Estamos todos bem, o João está super bem! Eu estive no INCA hoje para buscar os remédios (hormônios) dele e o pessoal perguntou muito por ele - tive que dizer que está muito ocupado fazendo curso profissionalizante de computação, natação, etc! cuidando dos cabelos que ele (para minha tristeza) está deixando crescer de novo - eu juro que ele bebe condicionador... O Pedro está da minha altura e daqui a pouco me passa, continua dando trabalho na escola, me informou que ele precisa de 12,5 para passar em física :-( ; 10,5 em Matemática; 11 em Português e pior: 10,5 em Filosofia!!!! (ele me perguntou: "Por que eu tenho que saber qual foi a escola que Sócrates fundou?" - "eu sei lá - não foi nenhuma onde eu estudei...") ou seja, continuamos prendendo a respiração....! A Isabella está imensa, quase da minha altura - já passou o João desde o início do ano (tive que dizer para o João chamá-la de 'girafa') - deu vários cabelos brancos ao pai quando apresentou o "ficante"!
Edu está novamente mudando de emprego, esperamos que seja um 'upgrade', mas continua lá na REDUC, parece que tomou gosto pela área de oil and gas, eu continuo na minha vidinha de trabalhar na CEI de manhã até as 14h e depois preencho o tempo com aulas ou traduções em casa - trabalho para umas três empresas de tradução, o único problema é que não é muito constante - tem épocas em que fico inundada de trabalho e outras que fico às moscas (ou mosquitos - rsrsrsrsrs).

Wednesday, October 15, 2008

Monday, September 8, 2008


I got to go sailing at last, after a few weeks of frustration! It's amazing how relaxing it can be...

Wednesday, September 3, 2008

This is where my thoughts take me, more than once a day... talk about a one track mind!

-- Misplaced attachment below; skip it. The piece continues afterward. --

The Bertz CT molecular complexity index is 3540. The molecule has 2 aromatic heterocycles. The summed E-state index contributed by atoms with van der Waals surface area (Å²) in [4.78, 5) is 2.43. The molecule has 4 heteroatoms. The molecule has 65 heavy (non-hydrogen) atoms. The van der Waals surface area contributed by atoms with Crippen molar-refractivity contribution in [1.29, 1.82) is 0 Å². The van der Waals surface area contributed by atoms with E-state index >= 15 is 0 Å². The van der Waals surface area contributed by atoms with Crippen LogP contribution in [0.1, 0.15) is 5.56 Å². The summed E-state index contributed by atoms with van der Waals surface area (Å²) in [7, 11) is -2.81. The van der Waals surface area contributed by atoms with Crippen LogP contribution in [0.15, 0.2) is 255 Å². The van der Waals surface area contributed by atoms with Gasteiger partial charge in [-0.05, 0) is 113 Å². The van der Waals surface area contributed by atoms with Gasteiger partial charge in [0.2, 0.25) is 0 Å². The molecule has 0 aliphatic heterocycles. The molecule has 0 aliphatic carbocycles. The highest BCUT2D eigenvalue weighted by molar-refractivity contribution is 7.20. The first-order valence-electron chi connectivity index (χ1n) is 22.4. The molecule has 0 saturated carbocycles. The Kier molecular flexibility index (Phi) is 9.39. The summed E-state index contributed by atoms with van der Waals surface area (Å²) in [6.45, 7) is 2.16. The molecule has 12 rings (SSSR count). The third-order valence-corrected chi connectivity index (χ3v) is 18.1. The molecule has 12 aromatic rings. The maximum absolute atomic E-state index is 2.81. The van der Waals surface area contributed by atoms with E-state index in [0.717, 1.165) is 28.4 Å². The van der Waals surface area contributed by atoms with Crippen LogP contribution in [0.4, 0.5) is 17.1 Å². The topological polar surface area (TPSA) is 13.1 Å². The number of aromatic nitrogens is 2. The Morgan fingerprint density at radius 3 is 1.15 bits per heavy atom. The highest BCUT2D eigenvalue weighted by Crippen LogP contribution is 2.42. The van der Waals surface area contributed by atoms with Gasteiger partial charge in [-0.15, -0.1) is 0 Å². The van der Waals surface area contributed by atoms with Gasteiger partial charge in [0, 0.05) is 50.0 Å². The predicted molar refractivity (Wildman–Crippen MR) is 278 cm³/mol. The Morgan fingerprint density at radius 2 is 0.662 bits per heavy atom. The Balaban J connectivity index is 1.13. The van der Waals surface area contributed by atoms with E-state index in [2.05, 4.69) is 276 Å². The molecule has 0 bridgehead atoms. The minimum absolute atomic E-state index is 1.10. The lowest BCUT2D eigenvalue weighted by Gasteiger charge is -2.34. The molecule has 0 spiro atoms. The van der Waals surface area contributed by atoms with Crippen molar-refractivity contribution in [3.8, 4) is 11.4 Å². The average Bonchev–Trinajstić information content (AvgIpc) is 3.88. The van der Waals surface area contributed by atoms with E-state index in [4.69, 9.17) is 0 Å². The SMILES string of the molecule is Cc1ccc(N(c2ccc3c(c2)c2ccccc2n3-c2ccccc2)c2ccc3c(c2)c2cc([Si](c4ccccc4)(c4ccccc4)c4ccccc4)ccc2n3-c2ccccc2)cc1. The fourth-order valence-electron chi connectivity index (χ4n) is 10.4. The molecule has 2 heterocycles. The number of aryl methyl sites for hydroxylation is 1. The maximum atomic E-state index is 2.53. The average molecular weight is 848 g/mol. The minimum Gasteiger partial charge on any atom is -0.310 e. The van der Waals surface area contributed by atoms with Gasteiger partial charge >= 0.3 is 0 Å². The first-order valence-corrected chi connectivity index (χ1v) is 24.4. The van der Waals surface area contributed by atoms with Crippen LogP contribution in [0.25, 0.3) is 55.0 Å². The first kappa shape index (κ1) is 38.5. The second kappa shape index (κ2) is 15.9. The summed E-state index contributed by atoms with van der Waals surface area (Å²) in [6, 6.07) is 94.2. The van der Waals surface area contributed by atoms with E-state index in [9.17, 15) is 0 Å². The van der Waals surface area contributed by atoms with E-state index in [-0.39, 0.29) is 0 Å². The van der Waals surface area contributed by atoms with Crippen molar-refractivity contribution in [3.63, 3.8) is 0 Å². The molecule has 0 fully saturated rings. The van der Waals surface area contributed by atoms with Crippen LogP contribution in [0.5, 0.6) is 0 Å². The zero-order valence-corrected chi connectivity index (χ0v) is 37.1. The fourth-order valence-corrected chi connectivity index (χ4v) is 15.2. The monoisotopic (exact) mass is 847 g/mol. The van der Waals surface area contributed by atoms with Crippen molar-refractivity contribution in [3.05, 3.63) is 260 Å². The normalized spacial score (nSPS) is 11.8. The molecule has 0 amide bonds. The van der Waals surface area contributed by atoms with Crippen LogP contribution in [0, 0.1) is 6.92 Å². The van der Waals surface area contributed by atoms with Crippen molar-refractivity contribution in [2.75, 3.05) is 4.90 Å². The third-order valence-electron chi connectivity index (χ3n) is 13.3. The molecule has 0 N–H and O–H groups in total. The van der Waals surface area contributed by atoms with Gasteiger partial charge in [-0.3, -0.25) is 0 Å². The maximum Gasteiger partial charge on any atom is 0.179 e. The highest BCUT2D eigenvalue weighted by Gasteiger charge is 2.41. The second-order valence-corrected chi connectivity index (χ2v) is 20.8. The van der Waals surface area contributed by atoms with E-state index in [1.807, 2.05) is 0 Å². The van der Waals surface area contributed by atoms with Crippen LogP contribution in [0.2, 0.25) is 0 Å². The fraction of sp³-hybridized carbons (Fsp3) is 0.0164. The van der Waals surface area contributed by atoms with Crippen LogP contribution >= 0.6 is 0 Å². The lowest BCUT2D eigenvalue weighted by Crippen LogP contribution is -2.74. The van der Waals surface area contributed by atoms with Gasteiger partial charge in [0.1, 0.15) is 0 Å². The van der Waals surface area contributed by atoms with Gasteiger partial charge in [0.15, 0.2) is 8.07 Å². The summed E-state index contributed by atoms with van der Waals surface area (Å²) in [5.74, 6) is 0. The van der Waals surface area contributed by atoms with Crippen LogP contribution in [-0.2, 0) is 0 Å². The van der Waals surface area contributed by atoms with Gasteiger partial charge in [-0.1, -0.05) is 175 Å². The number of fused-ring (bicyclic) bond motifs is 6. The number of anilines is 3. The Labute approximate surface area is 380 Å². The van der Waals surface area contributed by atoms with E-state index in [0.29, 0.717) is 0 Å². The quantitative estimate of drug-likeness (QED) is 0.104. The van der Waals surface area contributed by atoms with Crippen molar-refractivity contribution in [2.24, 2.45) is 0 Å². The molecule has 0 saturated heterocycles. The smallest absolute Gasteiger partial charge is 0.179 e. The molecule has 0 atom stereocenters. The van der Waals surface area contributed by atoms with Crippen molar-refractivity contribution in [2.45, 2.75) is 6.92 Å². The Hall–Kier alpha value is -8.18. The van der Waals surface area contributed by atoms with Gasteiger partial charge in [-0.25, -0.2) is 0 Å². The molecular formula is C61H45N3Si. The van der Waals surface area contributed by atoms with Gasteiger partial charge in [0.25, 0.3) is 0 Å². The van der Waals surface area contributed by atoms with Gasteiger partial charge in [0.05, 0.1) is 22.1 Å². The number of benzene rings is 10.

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Friday, August 15, 2008

I wonder why...

I wonder why husbands are so difficult... I mean, I want to get off to Angra, to go sailing, and he doesn't. I wonder if it is because he doesn't like my sailing skills... He says he is stressed out, his arrythmia is giving him a hard time, he can't stand the traffic, the boat isn't ready, the hull needs to be scrubbed free of barnacles and stuff, and the list goes on and on... Staying at home is stressful to me, it means I have to cook, clean, tidy, and generally be the housewife - it means I will have to go shopping for food, put up with TV, music I don't really enjoy, regular timetable, etc. I wish it was Monday! Oh really!

Tuesday, August 12, 2008

Friday, August 8, 2008

Aren't computers wonderful things?

The only problem is when they go wrong, I have been threatened with having my office computer formatted next week... I just hope I don't lose too much.

Thursday, July 31, 2008

Passed the "vistoria"

I am so relieved that my car has passed the annual road inspection after being in arrears for two years - for a twelve year old car, that's not too bad at all!

Tuesday, July 29, 2008

Rambling thoughts

Rambling thoughts... and flowers


Welcome to my blog, feel free to post comments and help me build this...

Some of my favorite things

  • Excellent food
  • Music
  • Internet
  • Light clothes and flip flops
  • Beaches
  • Dogs
  • Flowers
  • Good books
  • Sunshine
  • Wind in sails